Pluripotent stem cells

(PSCs). Stem cells that have the capacity to give rise to all the cell types of the embryo proper. PSCs include embryonic stem cells and induced PSCs.


Microfluidic cell culture device that contains perfused chambers in which living cells are arranged to simulate tissue-level and organ-level physiology.


The first identifiable event that triggers the formation of an asymmetric system from an initially homogeneous (symmetric) state.

Reaction-diffusion mechanisms

Mathematical models that describe the dynamics of pattern formation in terms of local production and diffusion of activators and inhibitors and their interactions.

Bistability of regulatory networks

The behaviour of biological systems in which positive and negative feedback between networks of regulatory elements results in only one of two mutually exclusive outcomes.

Asymmetric cell division

The mechanism of cellular division by which the mother cell produces two daughter cells with different cell fates.

Air–liquid interface

A method for cell culture that is typically used for epithelial cells and in which a porous filter is used to expose basal cell layers to the cell culture medium and external cell layers to the air.


Biomolecules that act in a concentration-dependent manner to determine cell fate choices and tissue patterning in vivo.


(NE). Derived from neuroectoderm, the ectodermal embryonic compartment that will give rise to the nervous system. From this epithelium, components of the sensory organs are also formed, as in the case of the eye. Can be considered a synonym of neuroectoderm.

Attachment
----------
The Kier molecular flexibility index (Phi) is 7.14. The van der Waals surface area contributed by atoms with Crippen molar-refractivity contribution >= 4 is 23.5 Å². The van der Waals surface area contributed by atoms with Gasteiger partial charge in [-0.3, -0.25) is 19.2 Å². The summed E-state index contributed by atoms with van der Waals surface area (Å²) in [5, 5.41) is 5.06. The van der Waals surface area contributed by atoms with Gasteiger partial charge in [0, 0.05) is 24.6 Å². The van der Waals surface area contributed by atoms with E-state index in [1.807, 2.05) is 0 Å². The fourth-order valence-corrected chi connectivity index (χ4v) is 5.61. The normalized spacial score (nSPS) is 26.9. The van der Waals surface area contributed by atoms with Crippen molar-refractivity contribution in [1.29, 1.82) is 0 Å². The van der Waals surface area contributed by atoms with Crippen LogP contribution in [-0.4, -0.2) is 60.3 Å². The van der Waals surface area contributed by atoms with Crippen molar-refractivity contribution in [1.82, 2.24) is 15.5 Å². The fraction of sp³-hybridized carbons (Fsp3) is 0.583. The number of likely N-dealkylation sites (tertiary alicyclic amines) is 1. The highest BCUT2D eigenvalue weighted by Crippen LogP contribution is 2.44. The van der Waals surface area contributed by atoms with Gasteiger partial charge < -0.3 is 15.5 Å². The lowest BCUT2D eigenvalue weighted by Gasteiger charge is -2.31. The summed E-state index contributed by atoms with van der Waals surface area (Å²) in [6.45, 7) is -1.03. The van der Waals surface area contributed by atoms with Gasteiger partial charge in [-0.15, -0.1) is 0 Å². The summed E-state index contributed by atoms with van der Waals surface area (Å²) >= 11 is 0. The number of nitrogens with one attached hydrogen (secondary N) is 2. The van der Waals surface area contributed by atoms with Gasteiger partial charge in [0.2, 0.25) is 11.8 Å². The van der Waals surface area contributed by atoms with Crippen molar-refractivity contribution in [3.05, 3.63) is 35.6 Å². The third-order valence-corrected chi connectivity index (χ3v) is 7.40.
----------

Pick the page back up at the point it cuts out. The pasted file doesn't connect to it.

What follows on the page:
Neural retina

(NR). A multi-layered structure of the eye formed by the neuronal types responsible for light acquisition and conversion into neural signals.

Retinal pigmented epithelium

(RPE). A pigmented epithelium attached to the outside of the neural retina in the eye. It provides nutritional support to neural retina cells.

Ureteric epithelium

Derivative of the intermediate mesoderm that contributes to the formation of the renal collecting ducts.

Metanephric mesenchyme

Derivative of the intermediate mesoderm that substantially contributes to the formation of the renal nephrons.


The identity of the gastric epithelium in the most distal part of the stomach, pertaining to an anatomical region that connects to the intestinal duodenum called the pyloric antrum.


The identity of the gastric epithelium in the upper curvature of the stomach, pertaining to an anatomical region called the fundus of the stomach.